For this edition Shadows of Film Noir, we take a look at Otto Preminger's Laura, produced by Twentieth Century Fox in 1944. It was a glossy, high-class production that was well regarded, and it was a hit, even though it was not one of the year's top grossers. It won an Oscar for its black-and-white cinematography, and received nominations for directing, screenplay, art direction, and supporting actor. Since then, it has come to be known as one of Preminger's greatest films, along with Anatomy of a Murder (1959). It's an odd combination of class and back-alley emotions, all coming together in a bizarre, brilliant way.
What It's About
Police detective Mark McPherson (Dana Andrews) is investigating the murder of Laura Hunt (Gene Tierney), a beautiful advertising executive. His first stop is powerful newspaper columnist Waldo Lydecker (Clifton Webb), who first appears in his bathtub, perched at his typewriter (which rests on a kind of marble shelf across the tub). Lydecker tells the story of how he came to meet and befriend Laura -- with flashbacks -- and accompanies McPherson on his other interviews. He meets Laura's would-be fiancé, the milquetoast Shelby Carpenter (Vincent Price), Laura's wealthy aunt, Ann Treadwell (Judith Anderson), and her housekeeper, Bessie Clary (Dorothy Adams). The more McPherson learns about Laura, the more he begins to obsess over her, not helped by a haunting portrait that hangs in her apartment. He falls asleep beneath the portrait and awakes to a startling new twist in the case.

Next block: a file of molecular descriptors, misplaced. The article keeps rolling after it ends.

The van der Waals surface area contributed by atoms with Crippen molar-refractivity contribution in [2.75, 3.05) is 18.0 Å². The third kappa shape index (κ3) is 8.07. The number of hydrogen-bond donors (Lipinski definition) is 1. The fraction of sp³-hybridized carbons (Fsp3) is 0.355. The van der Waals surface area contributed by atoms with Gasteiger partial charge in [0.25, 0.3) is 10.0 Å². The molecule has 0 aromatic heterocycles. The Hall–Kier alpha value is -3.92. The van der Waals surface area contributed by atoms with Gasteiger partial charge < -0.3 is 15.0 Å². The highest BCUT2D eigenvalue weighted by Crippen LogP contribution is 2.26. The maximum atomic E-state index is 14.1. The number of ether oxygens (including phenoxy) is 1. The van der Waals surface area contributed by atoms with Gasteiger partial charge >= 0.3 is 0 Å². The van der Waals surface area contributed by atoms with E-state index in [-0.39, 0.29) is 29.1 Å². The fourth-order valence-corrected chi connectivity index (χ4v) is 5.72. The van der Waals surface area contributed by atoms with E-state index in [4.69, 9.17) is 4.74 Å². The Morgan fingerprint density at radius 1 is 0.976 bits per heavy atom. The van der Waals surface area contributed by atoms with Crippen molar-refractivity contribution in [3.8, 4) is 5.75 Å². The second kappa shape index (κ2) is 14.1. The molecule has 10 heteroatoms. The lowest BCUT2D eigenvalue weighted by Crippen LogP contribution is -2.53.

Behind the Scenes
By 1944, Otto Preminger had directed several films of no notability, and he had turned to producing. Daryl F. Zanuck hired him to produce Laura, with Rouben Mamoulian (Dr. Jekyll and Mr. Hyde, The Mark of Zorro) directing. When Zanuck disliked the early footage, Preminger blamed Mamoulian, fired him, and took over. It became his foot in the door, and the beginning of a much-celebrated (and sometimes notorious) career that lasted for four decades. Three writers, Jay Dratler, Samuel Hoffenstein, and Elizabeth Reinhardt are credited with adapting Vera Caspary's novel, though Pauline Kael asserts that it was Hoffenstein that "saved it." Other sources cite Ring Lardner Jr. as an uncredited contributor. The movie has some delightfully witty dialogue, mostly coming from Lydecker, which is unusual for a film noir. But the movie is perhaps more famous for its score by David Raksin, as well as the popular theme song, instantly recognizable over the opening credits.